Neuroscientists from New York University and the University of California, Irvine have isolated the "when" and "where" of molecular activity that occurs in the formation of short-, intermediate-, and long-term memories. Their findings, which appear in the journal the Proceedings of the National Academy of Sciences, offer new insights into the molecular architecture of memory formation and, with it, a better roadmap for developing therapeutic interventions for related afflictions.
"Our findings provide a deeper understanding of how memories are created," explained the research team leader Thomas Carew, a professor in NYU's Center for Neural Science and dean of NYU's Faculty of Arts and Science. "Memory formation is not simply a matter of turning molecules on and off; rather, it results from a complex temporal and spatial relationship of molecular interaction and movement."
Neuroscientists have previously uncovered different aspects of molecular signaling relevant to the formation of memories. But less understood is the spatial relationship between molecules and when they are active during this process.
To address this question, the researchers studied the neurons in Aplysia californica, the California sea slug. Aplysia is a model organism that is quite powerful for this type of research because its neurons are 10 to 50 times larger than those of higher organisms, such as vertebrates, and it possesses a relatively small network of neurons—characteristics that readily allow for the examination of molecular signaling during memory formation. Moreover, its coding mechanism for memories is highly conserved in evolution, and thus is similar to that of mammals, making it an appropriate model for understanding how this process works in humans.
The scientists focused their study on two molecules, MAPK and PKA, which earlier research has shown to be involved in many forms of memory and synaptic plasticity—that is, changes in the brain that occur after neuronal interaction. But less understood was how and where these molecules interacted.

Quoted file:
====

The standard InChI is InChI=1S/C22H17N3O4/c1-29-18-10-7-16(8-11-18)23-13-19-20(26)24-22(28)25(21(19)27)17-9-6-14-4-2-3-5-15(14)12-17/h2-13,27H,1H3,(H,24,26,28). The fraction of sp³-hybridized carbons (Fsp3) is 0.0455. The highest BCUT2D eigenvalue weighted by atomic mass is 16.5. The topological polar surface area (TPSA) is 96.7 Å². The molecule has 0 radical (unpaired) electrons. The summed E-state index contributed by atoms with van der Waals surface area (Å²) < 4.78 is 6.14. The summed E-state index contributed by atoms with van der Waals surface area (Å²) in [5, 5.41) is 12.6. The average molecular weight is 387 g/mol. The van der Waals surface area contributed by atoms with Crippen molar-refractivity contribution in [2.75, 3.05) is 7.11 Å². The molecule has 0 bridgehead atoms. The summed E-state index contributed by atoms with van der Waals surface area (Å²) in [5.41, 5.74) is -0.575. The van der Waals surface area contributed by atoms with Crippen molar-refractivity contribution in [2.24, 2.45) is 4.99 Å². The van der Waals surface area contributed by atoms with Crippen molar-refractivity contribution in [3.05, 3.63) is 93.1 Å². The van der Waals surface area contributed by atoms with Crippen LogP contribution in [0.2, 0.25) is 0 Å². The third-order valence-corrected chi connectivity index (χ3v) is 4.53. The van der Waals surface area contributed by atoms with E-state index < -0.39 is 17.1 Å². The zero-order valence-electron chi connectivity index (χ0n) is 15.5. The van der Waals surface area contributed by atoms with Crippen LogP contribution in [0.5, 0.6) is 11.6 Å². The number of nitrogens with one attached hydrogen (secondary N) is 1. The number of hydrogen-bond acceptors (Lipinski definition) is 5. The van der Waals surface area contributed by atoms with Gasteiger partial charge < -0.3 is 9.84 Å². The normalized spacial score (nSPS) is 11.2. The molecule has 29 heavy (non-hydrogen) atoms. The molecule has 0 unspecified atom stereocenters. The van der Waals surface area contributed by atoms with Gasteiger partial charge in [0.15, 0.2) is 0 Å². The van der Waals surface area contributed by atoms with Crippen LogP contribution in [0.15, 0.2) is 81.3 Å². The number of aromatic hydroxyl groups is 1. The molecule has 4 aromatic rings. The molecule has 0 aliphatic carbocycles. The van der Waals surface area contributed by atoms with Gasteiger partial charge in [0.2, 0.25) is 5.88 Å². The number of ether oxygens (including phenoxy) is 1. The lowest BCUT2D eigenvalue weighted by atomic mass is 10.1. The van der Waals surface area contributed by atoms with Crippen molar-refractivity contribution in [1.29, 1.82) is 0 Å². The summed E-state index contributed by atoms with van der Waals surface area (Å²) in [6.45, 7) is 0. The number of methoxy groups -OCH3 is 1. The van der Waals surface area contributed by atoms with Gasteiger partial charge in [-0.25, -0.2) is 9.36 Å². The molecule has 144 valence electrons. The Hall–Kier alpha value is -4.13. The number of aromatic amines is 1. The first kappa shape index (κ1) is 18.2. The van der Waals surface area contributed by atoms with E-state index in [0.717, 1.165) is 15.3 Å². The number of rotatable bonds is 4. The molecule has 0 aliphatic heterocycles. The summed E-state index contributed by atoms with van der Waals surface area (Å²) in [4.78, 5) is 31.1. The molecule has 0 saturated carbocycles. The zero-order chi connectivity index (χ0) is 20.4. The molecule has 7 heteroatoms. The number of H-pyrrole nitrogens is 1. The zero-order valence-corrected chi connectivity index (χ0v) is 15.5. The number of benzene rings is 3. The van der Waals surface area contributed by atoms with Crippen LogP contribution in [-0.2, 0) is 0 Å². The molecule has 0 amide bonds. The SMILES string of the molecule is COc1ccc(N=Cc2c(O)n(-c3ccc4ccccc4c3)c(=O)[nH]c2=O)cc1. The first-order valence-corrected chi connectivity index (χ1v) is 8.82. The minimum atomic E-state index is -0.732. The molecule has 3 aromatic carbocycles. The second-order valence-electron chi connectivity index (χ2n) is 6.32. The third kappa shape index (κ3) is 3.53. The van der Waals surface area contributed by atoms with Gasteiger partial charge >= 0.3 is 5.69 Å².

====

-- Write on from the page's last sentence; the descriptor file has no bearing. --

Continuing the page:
To explore this, the researchers subjected the sea slugs to sensitization training, which induces increased behavioral reflex responsiveness following mild tail shock, or in this study, mild activation of the nerve form the tail. They then examined the subsequent molecular activity of both MAPK and PKA. Both molecules have been shown to be involved in the formation of memory for sensitization, but the nature of their interaction is less clear.
What they found was MAPK and PKA coordinate their activity both spatially and temporally in the formation of memories. Specifically, in the formation of intermediate-term (i.e., hours) and long-term (i.e., days) memories, both MAPK and PKA activity occur, with MAPK spurring PKA action. By contrast, for short-term memories (i.e., less than 30 minutes), only PKA is active, with no involvement of MAPK.
New York University: http://www.nyu.edu
This press release was posted to serve as a topic for discussion. Please comment below. We try our best to only post press releases that are associated with peer reviewed scientific literature. Critical discussions of the research are appreciated. If you need help finding a link to the original article, please contact us on twitter or via e-mail.
Wild birds identify “good” seeds without first opening the shells by weighing them and by listening to the sound produced when clicking their beaks on the shell, according to a recent study
139 new species were identified in South East Asian region in 2014, including four moths named after Thai princesses and a new mammal
A genetically engineered version of a virus that normally causes cold sores shows real promise for treating skin cancer, say researchers.
An experimental Parkinson's treatment abandoned in the 1990s has been revived – and could restore a person's control of their movement within five years
The White House said on Tuesday the ethical issues associated with gene-editing on the human genome need further study by the scientific community and should not be pursued until issues are resolved.
The ancient water supply system was discovered by construction workers digging a new sewer
Faux eggs made with 3-D printers are better than sculpted versions, researchers say, because it's easier to systematically vary their size, weight and other features. Next goal: 3-D fragile shells.
The problem has gotten so bad that some doctors are pondering a "post-antibiotic world." The World Health Organization says countries need to boost surveillance for resistance and develop new drugs.
Anglo-Saxon headgear reconstructed from more than 1,500 pieces as £400,000 grant is announced to fund further work on the treasure
The smallest and rarest marine dolphin in the world could be extinct within 15 years if protection is not stepped up, according to research.